Following a series of pandemic-related delays, Dune is finally here, having premiered to a rapturous reception a few hours ago at the Venice Film Festival. The last time Denis Villeneuve adapted a famous sci-fi story, audiences didn’t show up. Thankfully, he hasn’t learned from his mistakes: It’s genuinely heartening to see the Quebecois-gone-Hollywood director follow Blade Runner 2049, which didn’t earn the box office it deserved, with another glorious science fiction epic worthy of its lauded source material.
His Dune covers only half of the events of Frank Herbert’s 1965 novel. But it preserves much of the palace intrigue of the book, set in a future feudal society spread across the cosmos. The film follows Paul Arteides (Timothée Chalamet), son of Duke Leto Atreides (Oscar Isaac) and Lady Jessica (Rebecca Ferguson), a member of the religious sisterhood the Bene Gesserit. The Emperor gives stewardship of the desert planet Arrakis to Duke Leto, home to the colonized Fremen and the only place to mine Spice, the most valuable substance in the universe—a choice that enrages rival House Harkonnen. Perhaps one of the best choices Villeneuve has made is bisecting the story: Even at a colossal two hours and 35 minutes, Dune unfolds at a thrilling pace, with just enough room for effective world building and the young Paul’s coming of age, which Chalamet depicts as a seamless transition from sheltered boy to heroic leader.
Villeneuve’s vision benefits from special-effect capabilities not available to David Lynch in the 1980s or to the makers of the Y2K television miniseries. But the achievement isn’t strictly technological: The director develops a spectacular medieval-futurism aesthetic of towering stone structures and barren horizons, and uses natural landscapes to create a sense of sprawling depth. He often dwarfs his actors within the frame during the interpersonal scenes, keeping the camera distant to make them appear all the most disconnected from one another, lost and insignificant within this hostile new world.
It’s a cosmetic wonder. The costume design by Jacqueline West and Bob Ward is particularly fascinating, dressing the Fremen in the Dune universe’s water-recycling, so-called “stillsuits” and Lady Jessica in translucent silks and shimmering beads. Best of all is the grotesque design of the Harkonnen, led by the nauseatingly realized Baron Harkonnen (Stellen Skargârd), his twisted “mentat” Piter De Vries (David Dastmalchian), and his sadistic nephew, Glossu Rabban (Dave Bautista). Villeneuve presents them as sallow, hairless, bloated fascists, encased in layers of kinky black leather.
Most science fiction reflects the anxieties of the time in which it was written. That was certainly true of Herbert’s novel, penned as the first men were going to space, second-wave feminism was gaining traction, the Vietnam War raged on, and the world became increasingly reliant on Middle Eastern oil. While a very faithful adaptation, the new Dune plays to current anxieties, like our collective fear of climate change and dwindling resources. It’s interesting to see a vision of the future arguably less reliant on technology than the contemporary world, allowing for more visceral action set pieces than the destruction of Death Stars and the pursuit of Infinity Stones. Applying a modern lens, this Dune emphasizes that even the most benign forms of colonialism are inherently destructive, and allows the female characters far more complexity and independence than in previous incarnations.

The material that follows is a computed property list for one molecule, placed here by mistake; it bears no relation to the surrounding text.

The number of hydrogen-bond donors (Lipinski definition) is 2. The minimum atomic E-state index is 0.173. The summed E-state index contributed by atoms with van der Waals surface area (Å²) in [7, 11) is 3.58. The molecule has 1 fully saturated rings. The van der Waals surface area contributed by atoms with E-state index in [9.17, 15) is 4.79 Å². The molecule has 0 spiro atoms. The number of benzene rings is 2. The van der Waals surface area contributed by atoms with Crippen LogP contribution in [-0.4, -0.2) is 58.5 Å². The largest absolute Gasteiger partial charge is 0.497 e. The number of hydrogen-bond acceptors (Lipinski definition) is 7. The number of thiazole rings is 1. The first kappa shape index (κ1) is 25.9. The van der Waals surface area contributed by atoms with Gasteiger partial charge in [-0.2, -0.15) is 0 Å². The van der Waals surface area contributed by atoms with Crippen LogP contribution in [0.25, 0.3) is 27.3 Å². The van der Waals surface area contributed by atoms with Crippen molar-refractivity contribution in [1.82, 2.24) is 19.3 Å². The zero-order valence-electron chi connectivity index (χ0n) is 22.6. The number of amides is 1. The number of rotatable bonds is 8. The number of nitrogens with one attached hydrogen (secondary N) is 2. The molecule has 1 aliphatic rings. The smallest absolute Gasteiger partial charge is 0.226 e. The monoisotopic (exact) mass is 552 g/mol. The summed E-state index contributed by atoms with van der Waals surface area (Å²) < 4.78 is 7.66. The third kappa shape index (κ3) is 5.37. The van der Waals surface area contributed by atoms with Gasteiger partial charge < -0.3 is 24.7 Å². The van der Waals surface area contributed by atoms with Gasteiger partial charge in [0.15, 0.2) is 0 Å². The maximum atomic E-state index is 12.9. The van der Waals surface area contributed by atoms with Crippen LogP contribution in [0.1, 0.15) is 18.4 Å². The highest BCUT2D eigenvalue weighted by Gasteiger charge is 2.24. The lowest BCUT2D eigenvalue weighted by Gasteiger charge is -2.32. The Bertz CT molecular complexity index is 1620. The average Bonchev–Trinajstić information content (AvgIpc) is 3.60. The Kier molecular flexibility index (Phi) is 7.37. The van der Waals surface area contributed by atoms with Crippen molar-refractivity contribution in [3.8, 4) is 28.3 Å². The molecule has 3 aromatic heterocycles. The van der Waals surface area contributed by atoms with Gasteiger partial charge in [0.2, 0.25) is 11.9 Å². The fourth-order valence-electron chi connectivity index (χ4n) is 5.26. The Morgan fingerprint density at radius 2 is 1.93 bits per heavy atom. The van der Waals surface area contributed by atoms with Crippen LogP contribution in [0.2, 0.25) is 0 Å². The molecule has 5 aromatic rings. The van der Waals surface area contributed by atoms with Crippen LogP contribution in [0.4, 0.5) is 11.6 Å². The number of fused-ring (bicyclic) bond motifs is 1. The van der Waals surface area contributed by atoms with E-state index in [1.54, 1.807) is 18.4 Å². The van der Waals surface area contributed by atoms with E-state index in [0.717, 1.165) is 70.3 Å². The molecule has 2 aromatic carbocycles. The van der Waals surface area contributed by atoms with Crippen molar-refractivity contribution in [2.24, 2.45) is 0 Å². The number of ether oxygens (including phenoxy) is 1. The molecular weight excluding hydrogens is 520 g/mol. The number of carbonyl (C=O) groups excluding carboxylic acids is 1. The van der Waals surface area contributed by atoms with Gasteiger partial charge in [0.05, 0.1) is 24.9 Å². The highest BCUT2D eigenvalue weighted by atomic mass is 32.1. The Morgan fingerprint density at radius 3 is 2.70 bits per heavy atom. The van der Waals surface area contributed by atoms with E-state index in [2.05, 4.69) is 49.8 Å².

One other stark contrast is how Dune approaches race. Whereas the prior film and television adaptations flooded the screen with whiteness, Villeneuve’s casting is more color blind. Characters that are racially ambiguous or coded as white in the books are now portrayed by actors of color, including Bautista, Zendaya, and Chang Chen. (Liet Kynes, played here by Sharon Duncan-Brewster, has been gender swapped, too.) Is there an irony in casting Guatemalan-American Oscar Isaac as the colonizer negotiating with an occupied native played by the Spanish Javier Bardem?
What is certain is that while this version corrects the complete white washing of earlier adaptations, there are some troublesome racial dynamics still at play. The Fremen are clearly influenced by Middle Eastern and North African culture (as they were in the text), but though they have more members of color than House Atriedes or Harkonnen, Villeneuve stops short of casting any MENA actors. The best faith interpretation of this erasure is that maybe Villeneuve was trying to make a distinction between MENA people and the Fremen, who are tragically heroic but ultimately zealots who end up following a false messiah on a jihad—a problematic portrayal straight out Edward Said’s Orientalism. Anyway, with far more Fremen and House Corrino characters in the second half of the novel, the absence of MENA actors could be rectified in part two.
That’s assuming, of course, that we get a part two, and get to see whether Paul’s prophecy of a “holy war spreading across the universe like an unquenchable fire” comes to pass. Villeneuve has been very clear that a conclusive installment would depend on ticket sales, which would have to impress in order to justify a sequel—an even dicier gamble in these uncertain times. Dune is engrossing and spectacular; it’s rare to see a blockbuster so grand, intelligent, and distinct, one that speaks to humanity’s past, present, and future. But by its very nature as half of a story, the film offers a slightly dissatisfying conclusion. So let’s hope that history doesn’t repeat itself at the box office.